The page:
Cotton garments may be 100 percent cotton, meaning that they contain no other types of fibers. These garments are more likely to shrink, stretch and lose their shape during garment care or when you wear them. Garments that contain synthetic materials will be less likely to lose their shape or shrink in these ways than 100 percent cotton. Garments with synthetic fibers can shrink more easily than 100 percent cotton in the dryer when overheated.
Always follow the instructions on your garment's label. These instructions should ensure that you do not damage your garment and that it lasts longer than it would if it were improperly cared for. Cotton fabric can bleed dyes easily, so similar colors should be washed together. Also, fabric softener should not be used on cotton, as it can coat the natural fibers. Different cottons need to be washed at different temperatures, so follow the label instructions. Cotton can be ironed.
Why Cotton Shrinks in the Dryer
One-hundred percent cotton garments can be subjected to a wide range of temperatures during garment care without much shrinkage, but according to a study performed by Cotton Incorporated, the tumbling action of the dryer may cause them to shrink. If you do not want your 100 percent cotton garments to shrink, wash them as directed by the labels and then place them in the dryer for about five minutes to remove wrinkles. After five minutes, remove the garments and hang them or lay them flat to dry.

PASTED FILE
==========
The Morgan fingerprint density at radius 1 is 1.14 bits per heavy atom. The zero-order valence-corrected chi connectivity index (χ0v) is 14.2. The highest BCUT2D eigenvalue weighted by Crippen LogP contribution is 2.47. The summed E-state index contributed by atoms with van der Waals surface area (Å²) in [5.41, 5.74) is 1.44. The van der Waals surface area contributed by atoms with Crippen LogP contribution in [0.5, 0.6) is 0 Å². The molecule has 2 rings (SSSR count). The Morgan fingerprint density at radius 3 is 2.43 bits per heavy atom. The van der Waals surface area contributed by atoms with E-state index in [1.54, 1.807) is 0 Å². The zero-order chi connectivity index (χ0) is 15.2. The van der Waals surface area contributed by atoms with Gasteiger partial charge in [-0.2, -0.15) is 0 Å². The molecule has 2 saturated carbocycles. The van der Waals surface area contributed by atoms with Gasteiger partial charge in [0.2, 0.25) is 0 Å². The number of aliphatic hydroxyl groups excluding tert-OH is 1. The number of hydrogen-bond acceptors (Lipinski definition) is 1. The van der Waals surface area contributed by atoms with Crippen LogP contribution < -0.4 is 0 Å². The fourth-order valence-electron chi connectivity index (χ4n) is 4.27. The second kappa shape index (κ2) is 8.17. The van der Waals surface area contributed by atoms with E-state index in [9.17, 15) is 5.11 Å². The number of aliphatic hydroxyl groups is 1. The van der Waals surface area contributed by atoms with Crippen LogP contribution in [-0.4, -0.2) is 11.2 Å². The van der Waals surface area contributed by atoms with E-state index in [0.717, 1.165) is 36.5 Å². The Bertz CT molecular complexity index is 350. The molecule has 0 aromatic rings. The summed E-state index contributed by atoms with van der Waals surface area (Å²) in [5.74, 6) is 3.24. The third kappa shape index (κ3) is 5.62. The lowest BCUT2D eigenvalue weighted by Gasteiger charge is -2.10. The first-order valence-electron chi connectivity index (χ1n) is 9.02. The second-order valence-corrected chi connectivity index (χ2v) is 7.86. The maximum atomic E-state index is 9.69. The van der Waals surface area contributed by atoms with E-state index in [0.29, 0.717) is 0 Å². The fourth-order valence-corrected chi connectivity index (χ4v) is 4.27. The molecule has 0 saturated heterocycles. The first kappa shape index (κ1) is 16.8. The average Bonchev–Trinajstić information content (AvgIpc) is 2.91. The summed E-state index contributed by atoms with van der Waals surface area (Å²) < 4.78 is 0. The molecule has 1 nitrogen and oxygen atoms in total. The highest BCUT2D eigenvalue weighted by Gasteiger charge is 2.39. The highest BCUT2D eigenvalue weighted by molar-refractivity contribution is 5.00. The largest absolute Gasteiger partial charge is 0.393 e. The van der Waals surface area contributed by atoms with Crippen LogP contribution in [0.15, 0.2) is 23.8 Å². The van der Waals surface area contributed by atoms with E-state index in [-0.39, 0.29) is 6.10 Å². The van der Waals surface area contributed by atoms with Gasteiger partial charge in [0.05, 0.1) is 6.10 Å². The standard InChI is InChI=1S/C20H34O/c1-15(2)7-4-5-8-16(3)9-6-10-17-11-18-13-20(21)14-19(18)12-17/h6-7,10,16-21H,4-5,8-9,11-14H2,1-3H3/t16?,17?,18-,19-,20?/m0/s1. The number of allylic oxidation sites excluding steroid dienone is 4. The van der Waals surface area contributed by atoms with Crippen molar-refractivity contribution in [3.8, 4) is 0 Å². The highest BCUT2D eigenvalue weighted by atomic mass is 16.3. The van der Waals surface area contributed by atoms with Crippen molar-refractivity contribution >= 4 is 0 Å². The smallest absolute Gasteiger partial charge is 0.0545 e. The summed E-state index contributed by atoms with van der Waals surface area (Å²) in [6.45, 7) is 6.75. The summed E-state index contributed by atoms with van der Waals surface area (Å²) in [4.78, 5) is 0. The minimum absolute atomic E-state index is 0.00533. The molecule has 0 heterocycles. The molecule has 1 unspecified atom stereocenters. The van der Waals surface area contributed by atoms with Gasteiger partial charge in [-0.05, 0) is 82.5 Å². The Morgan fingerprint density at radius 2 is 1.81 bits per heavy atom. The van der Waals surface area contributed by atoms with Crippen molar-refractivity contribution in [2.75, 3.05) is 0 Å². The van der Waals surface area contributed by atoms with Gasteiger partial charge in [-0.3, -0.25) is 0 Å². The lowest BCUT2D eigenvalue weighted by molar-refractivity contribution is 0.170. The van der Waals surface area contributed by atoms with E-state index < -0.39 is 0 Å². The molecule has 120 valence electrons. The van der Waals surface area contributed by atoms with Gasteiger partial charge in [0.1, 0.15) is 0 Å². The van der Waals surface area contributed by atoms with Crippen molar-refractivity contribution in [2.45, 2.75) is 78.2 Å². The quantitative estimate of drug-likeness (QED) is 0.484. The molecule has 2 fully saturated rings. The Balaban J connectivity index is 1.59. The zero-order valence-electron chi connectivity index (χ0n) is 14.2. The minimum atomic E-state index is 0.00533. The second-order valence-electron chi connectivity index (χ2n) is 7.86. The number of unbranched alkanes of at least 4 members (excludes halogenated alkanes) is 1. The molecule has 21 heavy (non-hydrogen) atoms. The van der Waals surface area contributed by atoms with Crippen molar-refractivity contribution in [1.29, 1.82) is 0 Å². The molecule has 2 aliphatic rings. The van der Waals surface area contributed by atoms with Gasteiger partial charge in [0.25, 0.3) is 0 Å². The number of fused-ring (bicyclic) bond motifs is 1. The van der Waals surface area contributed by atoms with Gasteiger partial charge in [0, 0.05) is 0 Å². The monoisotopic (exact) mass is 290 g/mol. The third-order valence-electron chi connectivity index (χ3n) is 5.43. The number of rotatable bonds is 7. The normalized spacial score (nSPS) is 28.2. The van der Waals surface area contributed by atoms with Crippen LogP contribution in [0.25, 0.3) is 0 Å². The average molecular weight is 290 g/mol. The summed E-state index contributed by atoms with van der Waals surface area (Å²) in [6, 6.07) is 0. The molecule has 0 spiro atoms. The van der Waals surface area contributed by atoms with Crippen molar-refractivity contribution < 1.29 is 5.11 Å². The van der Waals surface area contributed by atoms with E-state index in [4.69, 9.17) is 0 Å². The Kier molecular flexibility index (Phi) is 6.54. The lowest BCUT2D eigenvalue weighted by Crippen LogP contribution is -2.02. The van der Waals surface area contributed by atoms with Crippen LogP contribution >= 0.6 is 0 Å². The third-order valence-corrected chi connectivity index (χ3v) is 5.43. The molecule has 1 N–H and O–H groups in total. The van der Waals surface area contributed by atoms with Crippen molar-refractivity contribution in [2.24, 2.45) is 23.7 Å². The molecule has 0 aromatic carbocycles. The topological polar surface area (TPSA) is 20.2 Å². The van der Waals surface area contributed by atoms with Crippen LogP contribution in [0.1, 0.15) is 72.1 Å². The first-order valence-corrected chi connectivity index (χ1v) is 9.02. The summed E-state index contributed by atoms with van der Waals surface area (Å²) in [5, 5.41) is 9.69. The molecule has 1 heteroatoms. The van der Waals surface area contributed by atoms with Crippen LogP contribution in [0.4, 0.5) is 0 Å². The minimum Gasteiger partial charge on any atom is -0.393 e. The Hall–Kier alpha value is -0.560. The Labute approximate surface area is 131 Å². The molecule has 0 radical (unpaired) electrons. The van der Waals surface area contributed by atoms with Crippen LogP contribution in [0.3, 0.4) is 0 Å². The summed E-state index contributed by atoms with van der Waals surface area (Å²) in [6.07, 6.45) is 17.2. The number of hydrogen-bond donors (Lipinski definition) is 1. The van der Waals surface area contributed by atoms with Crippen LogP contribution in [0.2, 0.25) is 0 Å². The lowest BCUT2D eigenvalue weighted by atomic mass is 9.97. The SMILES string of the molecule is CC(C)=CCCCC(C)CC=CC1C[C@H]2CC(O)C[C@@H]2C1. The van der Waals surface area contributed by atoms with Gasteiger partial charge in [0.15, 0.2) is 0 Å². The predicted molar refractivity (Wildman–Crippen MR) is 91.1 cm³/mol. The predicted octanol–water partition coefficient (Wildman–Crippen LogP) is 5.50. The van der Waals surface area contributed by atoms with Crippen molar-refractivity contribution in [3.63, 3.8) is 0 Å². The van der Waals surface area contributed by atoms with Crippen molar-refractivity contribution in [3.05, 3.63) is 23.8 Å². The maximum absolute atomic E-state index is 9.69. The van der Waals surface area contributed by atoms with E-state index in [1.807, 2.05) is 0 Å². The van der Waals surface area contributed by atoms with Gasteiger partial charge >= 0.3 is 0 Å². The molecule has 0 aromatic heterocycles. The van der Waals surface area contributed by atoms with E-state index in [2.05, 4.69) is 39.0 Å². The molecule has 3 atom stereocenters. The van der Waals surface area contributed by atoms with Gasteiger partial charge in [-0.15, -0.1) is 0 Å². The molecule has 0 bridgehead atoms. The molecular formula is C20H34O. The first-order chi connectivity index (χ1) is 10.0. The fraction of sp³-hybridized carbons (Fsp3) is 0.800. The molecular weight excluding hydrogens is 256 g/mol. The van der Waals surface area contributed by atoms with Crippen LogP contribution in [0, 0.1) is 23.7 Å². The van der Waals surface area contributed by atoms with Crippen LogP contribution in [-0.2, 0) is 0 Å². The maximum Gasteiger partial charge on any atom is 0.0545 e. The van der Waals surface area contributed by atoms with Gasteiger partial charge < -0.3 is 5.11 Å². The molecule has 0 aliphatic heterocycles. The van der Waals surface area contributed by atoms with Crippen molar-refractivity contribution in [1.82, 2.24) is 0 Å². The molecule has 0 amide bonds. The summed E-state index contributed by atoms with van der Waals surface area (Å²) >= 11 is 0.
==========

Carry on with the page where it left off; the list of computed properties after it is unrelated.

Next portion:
If You Want to Shrink Your Cotton
One-hundred percent cotton garments are easy to shrink by accident or intentionally. If your cotton garment is too large and you want to shrink it, wash it on hot and then tumble dry the garment on hot. You may need to repeat this process multiple times to reach your desired shrinkage. When trying to shrink sweaters, wash them in warm water, lay them flat to dry and repeat as necessary.